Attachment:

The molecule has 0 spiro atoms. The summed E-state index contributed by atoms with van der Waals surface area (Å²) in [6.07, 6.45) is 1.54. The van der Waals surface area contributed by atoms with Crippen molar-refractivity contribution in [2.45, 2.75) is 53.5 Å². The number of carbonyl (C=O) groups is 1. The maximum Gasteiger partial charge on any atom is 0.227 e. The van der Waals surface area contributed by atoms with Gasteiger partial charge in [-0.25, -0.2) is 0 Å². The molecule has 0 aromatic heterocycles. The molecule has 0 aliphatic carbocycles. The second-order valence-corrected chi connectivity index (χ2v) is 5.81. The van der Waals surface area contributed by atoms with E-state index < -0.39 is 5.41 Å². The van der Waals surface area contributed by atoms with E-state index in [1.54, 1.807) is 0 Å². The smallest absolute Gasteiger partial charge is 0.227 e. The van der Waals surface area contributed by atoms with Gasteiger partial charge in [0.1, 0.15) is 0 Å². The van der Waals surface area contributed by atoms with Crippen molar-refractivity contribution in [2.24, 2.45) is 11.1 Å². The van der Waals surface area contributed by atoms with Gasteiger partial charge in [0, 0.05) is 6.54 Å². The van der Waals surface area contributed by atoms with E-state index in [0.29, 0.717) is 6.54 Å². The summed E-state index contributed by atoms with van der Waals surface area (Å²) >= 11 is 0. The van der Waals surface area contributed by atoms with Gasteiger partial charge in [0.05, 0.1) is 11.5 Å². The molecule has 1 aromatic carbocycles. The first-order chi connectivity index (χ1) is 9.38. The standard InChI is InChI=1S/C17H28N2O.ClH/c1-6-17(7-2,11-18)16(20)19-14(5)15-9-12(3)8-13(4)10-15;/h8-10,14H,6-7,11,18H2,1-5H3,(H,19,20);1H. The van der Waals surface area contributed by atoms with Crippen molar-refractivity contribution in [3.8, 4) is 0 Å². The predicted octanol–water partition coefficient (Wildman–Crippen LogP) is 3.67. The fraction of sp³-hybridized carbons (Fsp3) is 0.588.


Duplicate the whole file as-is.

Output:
The molecule has 0 spiro atoms. The summed E-state index contributed by atoms with van der Waals surface area (Å²) in [6.07, 6.45) is 1.54. The van der Waals surface area contributed by atoms with Crippen molar-refractivity contribution in [2.45, 2.75) is 53.5 Å². The number of carbonyl (C=O) groups is 1. The maximum Gasteiger partial charge on any atom is 0.227 e. The van der Waals surface area contributed by atoms with Gasteiger partial charge in [-0.25, -0.2) is 0 Å². The molecule has 0 aromatic heterocycles. The molecule has 0 aliphatic carbocycles. The second-order valence-corrected chi connectivity index (χ2v) is 5.81. The van der Waals surface area contributed by atoms with E-state index < -0.39 is 5.41 Å². The van der Waals surface area contributed by atoms with E-state index in [1.54, 1.807) is 0 Å². The smallest absolute Gasteiger partial charge is 0.227 e. The van der Waals surface area contributed by atoms with Gasteiger partial charge in [0.1, 0.15) is 0 Å². The van der Waals surface area contributed by atoms with Crippen molar-refractivity contribution in [2.24, 2.45) is 11.1 Å². The van der Waals surface area contributed by atoms with Gasteiger partial charge in [0, 0.05) is 6.54 Å². The van der Waals surface area contributed by atoms with E-state index in [0.29, 0.717) is 6.54 Å². The summed E-state index contributed by atoms with van der Waals surface area (Å²) >= 11 is 0. The van der Waals surface area contributed by atoms with Gasteiger partial charge in [0.05, 0.1) is 11.5 Å². The molecule has 1 aromatic carbocycles. The first-order chi connectivity index (χ1) is 9.38. The standard InChI is InChI=1S/C17H28N2O.ClH/c1-6-17(7-2,11-18)16(20)19-14(5)15-9-12(3)8-13(4)10-15;/h8-10,14H,6-7,11,18H2,1-5H3,(H,19,20);1H. The van der Waals surface area contributed by atoms with Crippen molar-refractivity contribution in [3.8, 4) is 0 Å². The predicted octanol–water partition coefficient (Wildman–Crippen LogP) is 3.67. The fraction of sp³-hybridized carbons (Fsp3) is 0.588.